Wednesday, December 31, 2014


On Sexualization of Indian Culture in America; How Non-Indian Men View Me

I know I have talked a lot about issues regarding India, but my blog is "Indian-AMERICAN Feminist" so I guess I should add some issues that are relevant to the average ABCD (American Born Confused Desi). 

Oftentimes I feel very conflicted when usually white people say they love something about my culture, especially men. I think that there is a stereotype that Asian women are very submissive and docile and I don't think that's true. I found this text and thought it would fit in well with this post: 

To start off, this is absolutely disgusting. If something like this happened to me, I would start feeling like a sex object every time I put on a "dimond". I think that there is a problem with sexualizing Indian culture and Indian women by non-Indian men. 
I feel conflicted because I do think I am mostly "white" on the inside, but having someone reiterate and call attention to my culture, and specifically in a sexual way, unnerves me and makes me uncomfortable. I hate that for some men, I am a fetish and what makes it worse is that I am the typical short Asian with a baby face and shy. They don't like me for me, they like me because they want me to embody the stereotype. 

And yet it is ironic that in my own home, I am desexualized. The Indian-American culture is remarkably similar to the Indian culture, perhaps even more regressive because parents are stuck in the mindset of what India was like 10,15,20 years ago. There is a post on FemWire about this, here is a specific part: 

The concepts of good and bad within Indian society, particularly when it comes to women and girls, are built around virtue. Ahem, chastity. This is widely known to be the case in India itself, where women’s lives and choices are largely restricted and controlled supposedly for their own safety. But in reality, these protections are meant to hinder their sexual freedom, not ensure their overall wellbeing. Similarly, the Indian American community and its values are not far off from this culture. The women are expected to be, and are viewed as, virginal and sexually submissive. The silence around female sexuality – everything from the onset of puberty to reproductive health to attitudes about sexual activity – is common in Indian American homes. And then young people take this with them into their personal and social lives, carrying stigmas about sex and judgment for those who break the rules. In this way, I was able to make the connection, even if only in the periphery of my adolescent mind, about what it was about me that was wrong. The curves of my face, my boisterous personality – versus many other Indian girls’ reserved studiousness – and my avid obsession with making mix tapes off of Hot 97: to other Indians, these things indicated something unrespectable and, indirectly, sexual about me. And it was like a stain that spread over the years.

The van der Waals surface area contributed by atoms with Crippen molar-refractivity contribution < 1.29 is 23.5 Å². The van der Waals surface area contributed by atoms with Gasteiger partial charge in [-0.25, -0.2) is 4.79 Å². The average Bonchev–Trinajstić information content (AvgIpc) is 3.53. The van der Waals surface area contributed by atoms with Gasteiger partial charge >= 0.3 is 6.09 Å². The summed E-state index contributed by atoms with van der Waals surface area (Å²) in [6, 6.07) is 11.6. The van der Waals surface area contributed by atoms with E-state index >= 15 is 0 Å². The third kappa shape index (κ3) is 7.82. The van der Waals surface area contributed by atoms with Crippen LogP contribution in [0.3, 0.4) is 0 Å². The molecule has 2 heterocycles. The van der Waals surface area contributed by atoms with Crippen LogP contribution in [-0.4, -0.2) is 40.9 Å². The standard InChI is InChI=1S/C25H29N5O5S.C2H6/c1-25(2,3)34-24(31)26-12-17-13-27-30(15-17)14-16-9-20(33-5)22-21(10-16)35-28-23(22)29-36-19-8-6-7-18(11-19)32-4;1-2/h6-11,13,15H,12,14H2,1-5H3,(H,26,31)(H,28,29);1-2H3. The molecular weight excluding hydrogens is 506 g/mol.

Women of color were mostly unseen as partner options. And if we landed in the purview somehow, it was, at best, to be mentioned as perhaps pretty and then quickly dismissed (you know, the “Wow, you’re pretty for an Indian girl” line) or, at worst, to be ridiculed for our ugliness. This may sound extreme, but it’s the reality I lived. I undoubtedly stood out in this context – ashy knees in the winter, unruly mane of thick, black hair in a sea of pale midriffs and near-ubiquitous gold or platinum highlights – but I was also invisible. And that external gaze is powerful: the invisibility desexualized me.

After all these years, I’m single for the first time not in a collective setting of a school or university. I’ve finally come to see clearly the odd dichotomy I’ve been navigating of being seen as prudish and puerile and, alternately, overly sensual and almost dangerous because of the ways I step outside of that virtuous Indian woman trope, even if only in the way I speak, carry myself, and dress. I’ve found that I almost always worry that a guy is reading me in one of these two extreme ways. And I do an exhausting dance of guessing which one it is so I can counter it with the appropriate behavior. Only recently did it occur to me that this is not something I can control, that it’s not my fault. That realization in itself is helping me shut out the noise to slowly find the in-between – and with that, my authentic self.

Sexuality does not originate from your body, but the possibility of strange men’s sexuality is constantly in your mind, policing what you wear and how you perceive yourself.

What do you think about this topic? Any commentary or stories? Agree or disagree? Or how is it similar or different being a girl in India? 

Works Cited: 

Growing Up Brown: Desexualized and Hyper-sexualized by Zoya Haroon

Walking the Tightrope: Good Indian Girls, Race, and Bad Sexuality by Chaya Babu


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